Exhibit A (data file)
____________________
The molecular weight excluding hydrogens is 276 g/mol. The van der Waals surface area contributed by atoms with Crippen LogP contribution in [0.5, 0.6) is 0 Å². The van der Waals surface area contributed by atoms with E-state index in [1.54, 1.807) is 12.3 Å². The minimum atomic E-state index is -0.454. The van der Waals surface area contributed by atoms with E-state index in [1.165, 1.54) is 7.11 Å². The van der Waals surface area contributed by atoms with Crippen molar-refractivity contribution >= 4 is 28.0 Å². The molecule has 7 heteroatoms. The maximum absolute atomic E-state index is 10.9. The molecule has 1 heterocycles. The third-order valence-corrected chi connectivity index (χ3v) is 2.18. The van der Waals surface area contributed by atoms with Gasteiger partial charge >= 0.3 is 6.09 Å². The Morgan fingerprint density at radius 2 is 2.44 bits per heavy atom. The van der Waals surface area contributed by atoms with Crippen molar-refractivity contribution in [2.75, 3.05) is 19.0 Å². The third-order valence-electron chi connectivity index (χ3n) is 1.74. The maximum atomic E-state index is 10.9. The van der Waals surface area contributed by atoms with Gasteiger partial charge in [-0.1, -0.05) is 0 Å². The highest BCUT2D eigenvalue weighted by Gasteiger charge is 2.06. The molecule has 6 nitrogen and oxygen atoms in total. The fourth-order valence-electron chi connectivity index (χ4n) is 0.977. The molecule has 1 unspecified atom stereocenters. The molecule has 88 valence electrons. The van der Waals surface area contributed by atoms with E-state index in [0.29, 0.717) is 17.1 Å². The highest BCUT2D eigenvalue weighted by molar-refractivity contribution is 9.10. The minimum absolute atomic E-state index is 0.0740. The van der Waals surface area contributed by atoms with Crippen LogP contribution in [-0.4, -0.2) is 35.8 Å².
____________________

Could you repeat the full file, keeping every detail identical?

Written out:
The molecular weight excluding hydrogens is 276 g/mol. The van der Waals surface area contributed by atoms with Crippen LogP contribution in [0.5, 0.6) is 0 Å². The van der Waals surface area contributed by atoms with E-state index in [1.54, 1.807) is 12.3 Å². The minimum atomic E-state index is -0.454. The van der Waals surface area contributed by atoms with E-state index in [1.165, 1.54) is 7.11 Å². The van der Waals surface area contributed by atoms with Crippen molar-refractivity contribution >= 4 is 28.0 Å². The molecule has 7 heteroatoms. The maximum absolute atomic E-state index is 10.9. The molecule has 1 heterocycles. The third-order valence-corrected chi connectivity index (χ3v) is 2.18. The van der Waals surface area contributed by atoms with Gasteiger partial charge >= 0.3 is 6.09 Å². The Morgan fingerprint density at radius 2 is 2.44 bits per heavy atom. The van der Waals surface area contributed by atoms with Crippen molar-refractivity contribution in [2.75, 3.05) is 19.0 Å². The third-order valence-electron chi connectivity index (χ3n) is 1.74. The maximum atomic E-state index is 10.9. The van der Waals surface area contributed by atoms with Gasteiger partial charge in [-0.1, -0.05) is 0 Å². The highest BCUT2D eigenvalue weighted by Gasteiger charge is 2.06. The molecule has 6 nitrogen and oxygen atoms in total. The fourth-order valence-electron chi connectivity index (χ4n) is 0.977. The molecule has 1 unspecified atom stereocenters. The molecule has 88 valence electrons. The van der Waals surface area contributed by atoms with E-state index in [0.29, 0.717) is 17.1 Å². The highest BCUT2D eigenvalue weighted by molar-refractivity contribution is 9.10. The minimum absolute atomic E-state index is 0.0740. The van der Waals surface area contributed by atoms with Crippen LogP contribution in [-0.4, -0.2) is 35.8 Å².